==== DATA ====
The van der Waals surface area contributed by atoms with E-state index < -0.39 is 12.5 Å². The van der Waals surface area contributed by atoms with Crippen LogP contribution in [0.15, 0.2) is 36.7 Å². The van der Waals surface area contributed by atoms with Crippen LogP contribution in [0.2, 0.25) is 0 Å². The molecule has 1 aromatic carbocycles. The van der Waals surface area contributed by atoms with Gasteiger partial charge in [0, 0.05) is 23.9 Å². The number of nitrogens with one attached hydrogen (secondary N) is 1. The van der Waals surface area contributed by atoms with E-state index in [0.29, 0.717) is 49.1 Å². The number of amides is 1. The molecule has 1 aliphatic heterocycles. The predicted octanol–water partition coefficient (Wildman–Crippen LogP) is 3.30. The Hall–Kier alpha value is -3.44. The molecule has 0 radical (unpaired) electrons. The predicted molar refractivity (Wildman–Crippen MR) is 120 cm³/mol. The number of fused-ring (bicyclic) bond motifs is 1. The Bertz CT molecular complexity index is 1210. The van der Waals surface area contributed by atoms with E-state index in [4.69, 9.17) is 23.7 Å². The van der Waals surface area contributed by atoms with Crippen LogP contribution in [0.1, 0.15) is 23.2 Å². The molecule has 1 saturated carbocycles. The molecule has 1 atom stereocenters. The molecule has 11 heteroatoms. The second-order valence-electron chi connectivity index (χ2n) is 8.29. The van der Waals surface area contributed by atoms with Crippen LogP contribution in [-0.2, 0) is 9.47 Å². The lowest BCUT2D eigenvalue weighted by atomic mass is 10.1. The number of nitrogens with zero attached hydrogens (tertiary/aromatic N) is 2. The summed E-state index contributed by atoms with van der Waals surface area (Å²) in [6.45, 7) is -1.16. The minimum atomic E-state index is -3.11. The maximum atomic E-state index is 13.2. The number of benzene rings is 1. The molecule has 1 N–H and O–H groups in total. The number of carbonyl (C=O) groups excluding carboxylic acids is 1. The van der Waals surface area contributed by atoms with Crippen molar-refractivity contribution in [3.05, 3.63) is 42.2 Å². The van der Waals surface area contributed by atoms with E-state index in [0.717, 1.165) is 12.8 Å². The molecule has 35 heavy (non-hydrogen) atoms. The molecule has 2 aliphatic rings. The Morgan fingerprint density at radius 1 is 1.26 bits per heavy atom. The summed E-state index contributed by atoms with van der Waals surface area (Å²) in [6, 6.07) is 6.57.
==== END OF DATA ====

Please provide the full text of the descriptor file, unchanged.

The van der Waals surface area contributed by atoms with E-state index < -0.39 is 12.5 Å². The van der Waals surface area contributed by atoms with Crippen LogP contribution in [0.15, 0.2) is 36.7 Å². The van der Waals surface area contributed by atoms with Crippen LogP contribution in [0.2, 0.25) is 0 Å². The molecule has 1 aromatic carbocycles. The van der Waals surface area contributed by atoms with Gasteiger partial charge in [0, 0.05) is 23.9 Å². The number of nitrogens with one attached hydrogen (secondary N) is 1. The van der Waals surface area contributed by atoms with E-state index in [0.29, 0.717) is 49.1 Å². The number of amides is 1. The molecule has 1 aliphatic heterocycles. The predicted octanol–water partition coefficient (Wildman–Crippen LogP) is 3.30. The Hall–Kier alpha value is -3.44. The molecule has 0 radical (unpaired) electrons. The predicted molar refractivity (Wildman–Crippen MR) is 120 cm³/mol. The number of fused-ring (bicyclic) bond motifs is 1. The Bertz CT molecular complexity index is 1210. The van der Waals surface area contributed by atoms with E-state index in [4.69, 9.17) is 23.7 Å². The van der Waals surface area contributed by atoms with Crippen LogP contribution in [0.1, 0.15) is 23.2 Å². The molecule has 1 saturated carbocycles. The molecule has 1 atom stereocenters. The molecule has 11 heteroatoms. The second-order valence-electron chi connectivity index (χ2n) is 8.29. The van der Waals surface area contributed by atoms with Crippen LogP contribution in [-0.2, 0) is 9.47 Å². The lowest BCUT2D eigenvalue weighted by atomic mass is 10.1. The number of nitrogens with zero attached hydrogens (tertiary/aromatic N) is 2. The summed E-state index contributed by atoms with van der Waals surface area (Å²) in [6.45, 7) is -1.16. The minimum atomic E-state index is -3.11. The maximum atomic E-state index is 13.2. The number of benzene rings is 1. The molecule has 1 N–H and O–H groups in total. The number of carbonyl (C=O) groups excluding carboxylic acids is 1. The van der Waals surface area contributed by atoms with Crippen molar-refractivity contribution in [3.05, 3.63) is 42.2 Å². The van der Waals surface area contributed by atoms with E-state index in [0.717, 1.165) is 12.8 Å². The molecule has 35 heavy (non-hydrogen) atoms. The molecule has 2 aliphatic rings. The Morgan fingerprint density at radius 1 is 1.26 bits per heavy atom. The summed E-state index contributed by atoms with van der Waals surface area (Å²) in [6, 6.07) is 6.57.